ZIMBABWE: DPA activates 466 kWp solar mini grid for Econet Wireless

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ZIMBABWE: DPA activates 466 kWp solar mini grid for Econet Wireless©asharkyu/Shutterstock

Distributed Power Africa has just commissioned a 466 kWp solar mini grid in Harare, the capital of Zimbabwe. It will provide electricity to a unit of Econet Wireless Zimbabwe, a large telecommunications company.

A solar mini-grid has recently been created in the city of Harare. It is owned by Econet Wireless, a major Zimbabwean telecommunications company with interests on all five continents. The plant for which the solar mini-grid is being built is Willowvale, a business district in the Zimbabwean capital. This mini-grid consists of 1,435 solar panels that produce 466 kWp of electricity. It was built by Distributed Power Africa (DPA). Econet Wireless has obtained approval to operate this off-grid energy from the Zimbabwe Energy Regulatory Authority (ZERA). The company will operate the facility as a private electricity producer (PPI) for a renewable period of 25 years.

“Our organisation launched a green campaign in 2018 that saw the company invest in renewable energy, starting with six of our own commercial premises. The commissioning of our Willowvale solar power plant demonstrates our commitment to see all our offices nationwide (Zimbabwe) move as quickly as possible to clean and reliable energy,” said Douglas Mboweni, President and CEO of Econet Wireless Zimbabwe.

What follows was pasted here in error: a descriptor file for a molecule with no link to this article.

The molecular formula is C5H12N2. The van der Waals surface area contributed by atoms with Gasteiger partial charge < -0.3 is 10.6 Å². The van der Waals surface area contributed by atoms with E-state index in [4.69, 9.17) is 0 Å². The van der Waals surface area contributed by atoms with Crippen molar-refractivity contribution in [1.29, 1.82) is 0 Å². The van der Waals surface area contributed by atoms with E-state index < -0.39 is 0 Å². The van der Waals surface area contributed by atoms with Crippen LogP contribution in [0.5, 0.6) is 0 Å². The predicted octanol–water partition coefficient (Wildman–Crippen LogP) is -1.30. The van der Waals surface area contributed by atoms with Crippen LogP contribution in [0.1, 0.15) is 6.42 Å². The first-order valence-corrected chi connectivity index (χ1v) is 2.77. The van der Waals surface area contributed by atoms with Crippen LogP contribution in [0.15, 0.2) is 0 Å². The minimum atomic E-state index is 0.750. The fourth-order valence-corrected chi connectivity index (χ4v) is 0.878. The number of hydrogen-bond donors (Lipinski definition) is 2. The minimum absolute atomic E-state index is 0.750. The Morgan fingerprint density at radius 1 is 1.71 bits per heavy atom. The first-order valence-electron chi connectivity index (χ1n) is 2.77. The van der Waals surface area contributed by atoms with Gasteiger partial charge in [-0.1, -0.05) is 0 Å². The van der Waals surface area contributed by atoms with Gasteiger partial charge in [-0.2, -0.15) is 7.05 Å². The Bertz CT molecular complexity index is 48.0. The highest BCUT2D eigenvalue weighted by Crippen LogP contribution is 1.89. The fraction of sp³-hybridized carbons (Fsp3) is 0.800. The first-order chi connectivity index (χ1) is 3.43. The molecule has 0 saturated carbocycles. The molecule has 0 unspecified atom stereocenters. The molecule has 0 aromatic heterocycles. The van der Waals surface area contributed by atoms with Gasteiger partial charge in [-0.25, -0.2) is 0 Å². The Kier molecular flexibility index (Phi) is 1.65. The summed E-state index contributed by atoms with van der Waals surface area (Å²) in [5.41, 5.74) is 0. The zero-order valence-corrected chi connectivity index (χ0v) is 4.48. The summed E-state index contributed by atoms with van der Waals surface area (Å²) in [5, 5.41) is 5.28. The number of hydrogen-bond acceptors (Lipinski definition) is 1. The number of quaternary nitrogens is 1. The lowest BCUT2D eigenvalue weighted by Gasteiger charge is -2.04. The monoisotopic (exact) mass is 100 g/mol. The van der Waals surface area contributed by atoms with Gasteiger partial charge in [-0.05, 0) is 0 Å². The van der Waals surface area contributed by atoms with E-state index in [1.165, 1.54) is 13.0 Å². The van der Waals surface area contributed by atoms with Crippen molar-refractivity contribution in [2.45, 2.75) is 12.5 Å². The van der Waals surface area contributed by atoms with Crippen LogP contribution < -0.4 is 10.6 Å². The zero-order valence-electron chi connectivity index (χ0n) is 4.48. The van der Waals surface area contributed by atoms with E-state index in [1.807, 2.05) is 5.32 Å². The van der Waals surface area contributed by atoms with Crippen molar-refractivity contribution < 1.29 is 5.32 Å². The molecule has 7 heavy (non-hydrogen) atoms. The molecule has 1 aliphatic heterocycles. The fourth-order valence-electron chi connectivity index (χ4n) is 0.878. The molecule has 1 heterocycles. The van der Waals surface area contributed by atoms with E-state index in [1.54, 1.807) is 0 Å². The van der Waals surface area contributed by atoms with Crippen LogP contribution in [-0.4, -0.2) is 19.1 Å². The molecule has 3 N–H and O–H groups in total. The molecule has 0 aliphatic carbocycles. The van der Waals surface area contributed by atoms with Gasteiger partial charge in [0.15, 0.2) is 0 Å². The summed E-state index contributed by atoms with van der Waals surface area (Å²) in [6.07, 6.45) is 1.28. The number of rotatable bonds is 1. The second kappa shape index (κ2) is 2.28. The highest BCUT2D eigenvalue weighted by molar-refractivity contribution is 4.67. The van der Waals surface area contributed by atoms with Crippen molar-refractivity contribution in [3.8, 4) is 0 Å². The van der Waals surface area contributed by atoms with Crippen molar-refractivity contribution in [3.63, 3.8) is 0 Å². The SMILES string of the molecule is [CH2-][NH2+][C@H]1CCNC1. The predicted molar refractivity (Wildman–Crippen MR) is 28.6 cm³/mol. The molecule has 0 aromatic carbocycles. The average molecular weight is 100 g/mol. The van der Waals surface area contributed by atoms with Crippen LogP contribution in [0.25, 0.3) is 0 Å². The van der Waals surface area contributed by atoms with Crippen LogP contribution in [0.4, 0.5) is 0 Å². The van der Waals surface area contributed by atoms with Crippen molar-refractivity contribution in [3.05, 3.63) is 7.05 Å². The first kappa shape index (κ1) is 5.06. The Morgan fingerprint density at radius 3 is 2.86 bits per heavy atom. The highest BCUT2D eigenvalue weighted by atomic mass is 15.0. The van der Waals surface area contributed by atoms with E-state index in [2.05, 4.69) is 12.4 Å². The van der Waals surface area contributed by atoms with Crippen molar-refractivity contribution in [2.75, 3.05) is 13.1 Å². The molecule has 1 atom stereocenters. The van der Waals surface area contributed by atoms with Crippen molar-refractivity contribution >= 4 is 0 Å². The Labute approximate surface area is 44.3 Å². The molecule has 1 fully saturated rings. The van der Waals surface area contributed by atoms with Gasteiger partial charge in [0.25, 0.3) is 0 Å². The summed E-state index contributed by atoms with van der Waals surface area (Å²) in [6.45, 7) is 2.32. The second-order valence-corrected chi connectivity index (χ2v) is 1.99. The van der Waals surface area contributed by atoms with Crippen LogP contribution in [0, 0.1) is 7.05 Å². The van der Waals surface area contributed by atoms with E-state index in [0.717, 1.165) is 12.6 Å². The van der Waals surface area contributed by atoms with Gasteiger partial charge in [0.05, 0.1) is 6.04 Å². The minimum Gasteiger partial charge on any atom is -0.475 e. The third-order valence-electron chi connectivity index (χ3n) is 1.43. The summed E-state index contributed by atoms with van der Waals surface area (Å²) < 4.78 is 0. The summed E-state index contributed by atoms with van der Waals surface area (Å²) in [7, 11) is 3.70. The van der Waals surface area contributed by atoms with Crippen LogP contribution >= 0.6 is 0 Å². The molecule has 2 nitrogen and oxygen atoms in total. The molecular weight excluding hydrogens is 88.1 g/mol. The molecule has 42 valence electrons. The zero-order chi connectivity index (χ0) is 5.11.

The beginning of the adventure

Econet Wireless’s solar adventure began in 2018 with the commissioning of a 100 kWp solar mini grid at its headquarters in the Msasa district of Harare. This solar system was installed by its partner DPA. In reality, the company is practically forced to turn to solar energy, a green energy source that is easy to operate and less expensive.

Zimbabwe’s major cities are subject to power cuts. So far, the country imports part of its electricity from South Africa and Mozambique to add to its hydroelectric capacity, which is already severely weakened by drought. This phenomenon, which affects much of East and South Africa during the dry season, reduces river flow.

To reduce its deficit in terms of electricity production, the government in Zimbabwe has decided to open up the sector to the private sector. Just recently, Labacorp Power Company proposed to the authorities to build a 900 MW mega solar project. The government’s response is still awaited.

Jean Marie Takouleu

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